How can anyone hate Junji Ito
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I tweeted this morning that I was working on updating my spreadsheet of upcoming iOS / macOS developer conferences, which I use to maintain a page of conferences (and anime conventions, because me) over on invalidstream.com. I also got into this research to provide a segment for the sporadic CocoaConf Podcast (iTunes, Overcast) This post is going to be about the changes in that scene I’ve seen recently.
The immediate and obvious takeaway is the significant contraction in this space over the last two years. By my count, the US now has only 9 conferences that are exclusively for iOS/macOS developers (in approximate chronological order for this year):
I say “only” because it was only about 4 years ago that CocoaConf ran more conferences than this by themselves in a single calendar year. And now, CocoaConf itself is gone; its organizers, the Klein family, run a single annual conference in its place, Swift by Northwest. The remaining conferences are almost entirely held on the coasts in cities like NYC, DC, and of course SF. Only one is in the South, and none are in the Midwest, Texas, or the Southwest.
[It should also be noted that in some years, Apple runs a world-wide traveling series of “Tech Talks”, often when they have a new platform to build support for. The last one was in 2015, and promoted the Apple TV SDK.]
In my spreadsheet, I use the event type “later” to denote a conference that is expected to be held in the next 12 months but doesn’t have a date yet, and “defunct” for conferences I believe will not be held again. As I said on Twitter, my criteria for defunct is “no events held in the last 12 months, and none scheduled as of now”. By that criteria, this is my list of recently-defunct Apple developer conferences:
I didn’t include Release Notes on this list, because their most recent podcast episode made it clear that while they are not holding a 2018 event, they aren’t piling it in either; it sounds like they want to shift the time of year they hold their conference. Daniel Steinberg also tweeted at me to say that both Do iOS and NSNorth have said they hope to return, and similar sentiments are expressed on the home pages of IndieDevStock and Playgrounds. So, you know, maybe they’re not all dead.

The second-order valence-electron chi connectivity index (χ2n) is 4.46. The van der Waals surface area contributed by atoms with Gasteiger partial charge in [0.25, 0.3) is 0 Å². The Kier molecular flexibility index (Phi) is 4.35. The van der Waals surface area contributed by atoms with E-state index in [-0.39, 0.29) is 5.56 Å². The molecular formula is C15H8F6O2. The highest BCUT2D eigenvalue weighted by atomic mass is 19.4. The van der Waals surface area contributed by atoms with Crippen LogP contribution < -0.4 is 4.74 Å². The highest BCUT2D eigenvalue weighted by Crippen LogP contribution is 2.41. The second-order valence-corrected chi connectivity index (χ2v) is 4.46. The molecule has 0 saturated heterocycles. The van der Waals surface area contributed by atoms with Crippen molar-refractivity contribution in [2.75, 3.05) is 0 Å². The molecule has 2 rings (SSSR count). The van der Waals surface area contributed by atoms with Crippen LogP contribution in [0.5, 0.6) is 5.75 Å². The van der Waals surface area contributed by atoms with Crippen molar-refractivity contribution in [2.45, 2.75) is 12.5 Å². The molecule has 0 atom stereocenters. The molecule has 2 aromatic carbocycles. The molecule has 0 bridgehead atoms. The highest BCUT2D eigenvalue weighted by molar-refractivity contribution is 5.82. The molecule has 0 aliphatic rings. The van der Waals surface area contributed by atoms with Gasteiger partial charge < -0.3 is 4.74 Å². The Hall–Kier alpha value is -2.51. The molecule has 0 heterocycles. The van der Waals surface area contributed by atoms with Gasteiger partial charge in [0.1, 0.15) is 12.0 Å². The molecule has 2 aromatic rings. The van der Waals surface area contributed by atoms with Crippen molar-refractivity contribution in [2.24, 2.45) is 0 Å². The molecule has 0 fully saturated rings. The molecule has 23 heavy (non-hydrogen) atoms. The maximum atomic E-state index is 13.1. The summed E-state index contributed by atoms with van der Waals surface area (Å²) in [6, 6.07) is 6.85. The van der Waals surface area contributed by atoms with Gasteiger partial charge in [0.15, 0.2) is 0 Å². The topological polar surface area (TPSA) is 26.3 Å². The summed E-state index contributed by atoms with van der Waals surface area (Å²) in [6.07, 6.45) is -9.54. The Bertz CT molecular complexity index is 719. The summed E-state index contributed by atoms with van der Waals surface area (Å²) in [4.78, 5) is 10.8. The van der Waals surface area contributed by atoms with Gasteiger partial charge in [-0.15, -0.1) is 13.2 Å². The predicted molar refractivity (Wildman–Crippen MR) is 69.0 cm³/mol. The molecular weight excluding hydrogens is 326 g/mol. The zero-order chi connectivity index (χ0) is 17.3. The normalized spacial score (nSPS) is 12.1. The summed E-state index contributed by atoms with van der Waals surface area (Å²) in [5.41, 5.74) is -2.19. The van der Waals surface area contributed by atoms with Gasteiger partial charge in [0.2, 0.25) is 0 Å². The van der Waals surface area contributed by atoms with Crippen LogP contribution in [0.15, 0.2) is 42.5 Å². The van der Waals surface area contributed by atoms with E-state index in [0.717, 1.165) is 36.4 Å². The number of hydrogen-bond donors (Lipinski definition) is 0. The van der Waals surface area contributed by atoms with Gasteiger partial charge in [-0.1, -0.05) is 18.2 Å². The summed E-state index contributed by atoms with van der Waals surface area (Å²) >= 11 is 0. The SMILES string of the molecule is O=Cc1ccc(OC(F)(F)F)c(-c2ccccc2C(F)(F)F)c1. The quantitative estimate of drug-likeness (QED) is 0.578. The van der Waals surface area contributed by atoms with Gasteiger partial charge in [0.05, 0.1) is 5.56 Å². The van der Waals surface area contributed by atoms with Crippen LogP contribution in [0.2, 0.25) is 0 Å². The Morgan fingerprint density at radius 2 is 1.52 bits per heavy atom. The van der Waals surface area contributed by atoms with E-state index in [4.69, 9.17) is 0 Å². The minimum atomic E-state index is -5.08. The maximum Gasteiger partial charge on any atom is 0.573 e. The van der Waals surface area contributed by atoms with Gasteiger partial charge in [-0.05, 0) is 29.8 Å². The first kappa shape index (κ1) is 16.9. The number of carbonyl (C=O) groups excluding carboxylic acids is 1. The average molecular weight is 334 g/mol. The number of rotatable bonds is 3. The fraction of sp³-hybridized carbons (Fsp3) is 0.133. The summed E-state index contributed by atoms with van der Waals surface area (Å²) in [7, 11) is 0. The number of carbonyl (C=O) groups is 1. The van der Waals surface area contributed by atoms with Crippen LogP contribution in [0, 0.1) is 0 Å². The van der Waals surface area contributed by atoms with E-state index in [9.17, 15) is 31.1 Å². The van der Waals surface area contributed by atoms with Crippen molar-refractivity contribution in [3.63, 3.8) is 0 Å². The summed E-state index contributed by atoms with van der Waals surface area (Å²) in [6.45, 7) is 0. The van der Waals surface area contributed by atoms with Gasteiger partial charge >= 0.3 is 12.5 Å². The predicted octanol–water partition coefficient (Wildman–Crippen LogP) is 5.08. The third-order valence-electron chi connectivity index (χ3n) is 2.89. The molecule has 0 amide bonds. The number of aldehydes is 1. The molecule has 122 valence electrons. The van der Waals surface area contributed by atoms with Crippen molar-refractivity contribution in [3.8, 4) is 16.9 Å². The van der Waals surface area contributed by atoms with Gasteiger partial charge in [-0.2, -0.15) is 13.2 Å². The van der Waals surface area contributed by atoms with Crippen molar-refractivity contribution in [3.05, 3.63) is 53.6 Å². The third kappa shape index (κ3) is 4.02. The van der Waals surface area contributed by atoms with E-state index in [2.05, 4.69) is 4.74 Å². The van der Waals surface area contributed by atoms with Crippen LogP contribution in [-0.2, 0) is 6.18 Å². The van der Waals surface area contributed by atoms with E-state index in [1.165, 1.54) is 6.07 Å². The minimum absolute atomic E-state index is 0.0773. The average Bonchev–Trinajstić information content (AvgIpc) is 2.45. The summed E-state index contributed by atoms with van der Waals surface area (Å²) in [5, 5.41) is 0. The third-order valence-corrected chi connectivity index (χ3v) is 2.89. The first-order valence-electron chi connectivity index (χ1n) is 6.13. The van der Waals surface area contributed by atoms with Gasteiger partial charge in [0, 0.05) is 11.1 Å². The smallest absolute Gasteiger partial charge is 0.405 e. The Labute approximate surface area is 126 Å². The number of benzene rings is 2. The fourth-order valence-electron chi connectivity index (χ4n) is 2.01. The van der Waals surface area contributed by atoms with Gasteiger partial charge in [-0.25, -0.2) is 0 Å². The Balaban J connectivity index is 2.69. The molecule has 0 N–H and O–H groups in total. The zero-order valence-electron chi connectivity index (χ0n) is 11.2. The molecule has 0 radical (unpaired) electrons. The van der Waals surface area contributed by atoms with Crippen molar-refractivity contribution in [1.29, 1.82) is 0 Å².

[Also, I’m not interested in tracking conferences that went away many years ago and will obviously never return, which is why I don’t bother with an entry for Voices That Matter: iPhone Developers Conference from five years back or the O’Reilly Mac OS X Conference from 15 years ago.]
For the sake of keeping things interesting, I do track a few conferences that are “close enough” to be of interest to this community, like conferences for IT pros (Mac Admin & Developer Conference UK, MacAdmins), Mac power-user events (MacStock), and did you know that there’s actually a conference just for Filemaker developers? Because there actually is a FileMaker Developer Conference. This variety is nice for the video scroll, which I use as an interstitial when I’m livestreaming, so I can give my voice a break.
But still, I think it’s interesting to note that there’s been an obvious, substantial contraction in the conference scene. Some of the survivors seem to be healthy (Ray Wenderlich says RWDevCon is nearly sold out), so is there any way to make sense of what is and isn’t working here? A few thoughts…
The obvious explanation is that after 10 years, iOS is old news, that most people who want to work with it are already doing so, and there’s less travel/training money available. This makes sense, to a point, although if that’s the case, then how can the No Fluff Just Stuff tour be doing 17 events this year, hawking old warhorses like Java and Spring?
Still, the idea that iOS is old and unsexy can be seen in the fact that nearly every new conference focuses on Swift, even putting it in their name: dotSwift, try! Swift, Forward Swift, Swift by Northwest, Swift Summit, etc. Good for marketing, although as a speaker, I find it somewhat limiting: I don’t feel like I could do a talk on, say, debugging with Instruments or Auto Layout in storyboards, since those wouldn’t really be about Swift. One reason I’m not planning any talks this year is that I just don’t have anything novel or insightful to say about Swift at the moment, since I’m not currently working with it as much as a lot of other people are.
Every conference is completely overshadowed by WWDC. It used to be that nobody wanted to hold a conference between June and October, because the new bits at WWDC would still be technically under NDA, so you officially couldn’t talk publicly about them. That meant that anything you could talk about was, by necessity, old news, which made an August conference a hard sell.